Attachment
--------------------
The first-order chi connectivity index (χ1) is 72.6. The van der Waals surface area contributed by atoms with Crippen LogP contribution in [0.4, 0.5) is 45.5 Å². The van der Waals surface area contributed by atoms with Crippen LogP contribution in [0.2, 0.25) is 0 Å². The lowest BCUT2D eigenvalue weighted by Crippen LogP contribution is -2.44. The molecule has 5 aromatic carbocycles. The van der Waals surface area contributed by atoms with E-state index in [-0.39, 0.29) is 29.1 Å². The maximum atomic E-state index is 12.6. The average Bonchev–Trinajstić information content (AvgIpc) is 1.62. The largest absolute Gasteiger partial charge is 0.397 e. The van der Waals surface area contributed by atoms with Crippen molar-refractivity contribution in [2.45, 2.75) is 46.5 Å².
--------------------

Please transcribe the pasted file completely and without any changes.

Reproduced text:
The first-order chi connectivity index (χ1) is 72.6. The van der Waals surface area contributed by atoms with Crippen LogP contribution in [0.4, 0.5) is 45.5 Å². The van der Waals surface area contributed by atoms with Crippen LogP contribution in [0.2, 0.25) is 0 Å². The lowest BCUT2D eigenvalue weighted by Crippen LogP contribution is -2.44. The molecule has 5 aromatic carbocycles. The van der Waals surface area contributed by atoms with E-state index in [-0.39, 0.29) is 29.1 Å². The maximum atomic E-state index is 12.6. The average Bonchev–Trinajstić information content (AvgIpc) is 1.62. The largest absolute Gasteiger partial charge is 0.397 e. The van der Waals surface area contributed by atoms with Crippen molar-refractivity contribution in [2.45, 2.75) is 46.5 Å².